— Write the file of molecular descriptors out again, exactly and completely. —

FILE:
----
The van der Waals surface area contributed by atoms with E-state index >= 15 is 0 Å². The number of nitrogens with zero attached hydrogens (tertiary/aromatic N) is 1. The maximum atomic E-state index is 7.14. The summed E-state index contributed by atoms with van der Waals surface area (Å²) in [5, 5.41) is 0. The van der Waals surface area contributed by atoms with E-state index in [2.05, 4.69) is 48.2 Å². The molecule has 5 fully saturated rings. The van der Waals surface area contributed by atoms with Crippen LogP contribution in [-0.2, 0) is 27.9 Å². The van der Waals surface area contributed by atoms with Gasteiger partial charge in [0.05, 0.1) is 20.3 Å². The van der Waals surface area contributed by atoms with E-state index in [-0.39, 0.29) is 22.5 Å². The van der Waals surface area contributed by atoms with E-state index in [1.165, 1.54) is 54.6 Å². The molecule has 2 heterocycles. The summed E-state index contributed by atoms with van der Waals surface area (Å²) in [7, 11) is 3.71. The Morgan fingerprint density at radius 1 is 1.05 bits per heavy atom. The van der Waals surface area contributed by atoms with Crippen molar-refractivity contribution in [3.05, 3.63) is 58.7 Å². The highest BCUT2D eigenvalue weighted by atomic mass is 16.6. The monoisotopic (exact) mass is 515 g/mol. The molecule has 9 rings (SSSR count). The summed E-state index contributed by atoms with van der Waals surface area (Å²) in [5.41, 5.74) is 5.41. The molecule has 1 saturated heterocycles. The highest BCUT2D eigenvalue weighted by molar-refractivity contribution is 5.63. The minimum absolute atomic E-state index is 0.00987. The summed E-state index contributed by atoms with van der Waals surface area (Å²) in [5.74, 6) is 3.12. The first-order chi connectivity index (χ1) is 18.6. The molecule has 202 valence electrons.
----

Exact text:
The van der Waals surface area contributed by atoms with E-state index >= 15 is 0 Å². The number of nitrogens with zero attached hydrogens (tertiary/aromatic N) is 1. The maximum atomic E-state index is 7.14. The summed E-state index contributed by atoms with van der Waals surface area (Å²) in [5, 5.41) is 0. The van der Waals surface area contributed by atoms with E-state index in [2.05, 4.69) is 48.2 Å². The molecule has 5 fully saturated rings. The van der Waals surface area contributed by atoms with Crippen LogP contribution in [-0.2, 0) is 27.9 Å². The van der Waals surface area contributed by atoms with Gasteiger partial charge in [0.05, 0.1) is 20.3 Å². The van der Waals surface area contributed by atoms with E-state index in [-0.39, 0.29) is 22.5 Å². The van der Waals surface area contributed by atoms with E-state index in [1.165, 1.54) is 54.6 Å². The molecule has 2 heterocycles. The summed E-state index contributed by atoms with van der Waals surface area (Å²) in [7, 11) is 3.71. The Morgan fingerprint density at radius 1 is 1.05 bits per heavy atom. The van der Waals surface area contributed by atoms with Crippen molar-refractivity contribution in [3.05, 3.63) is 58.7 Å². The highest BCUT2D eigenvalue weighted by atomic mass is 16.6. The monoisotopic (exact) mass is 515 g/mol. The molecule has 9 rings (SSSR count). The summed E-state index contributed by atoms with van der Waals surface area (Å²) in [5.41, 5.74) is 5.41. The molecule has 1 saturated heterocycles. The highest BCUT2D eigenvalue weighted by molar-refractivity contribution is 5.63. The minimum absolute atomic E-state index is 0.00987. The summed E-state index contributed by atoms with van der Waals surface area (Å²) in [5.74, 6) is 3.12. The first-order chi connectivity index (χ1) is 18.6. The molecule has 202 valence electrons.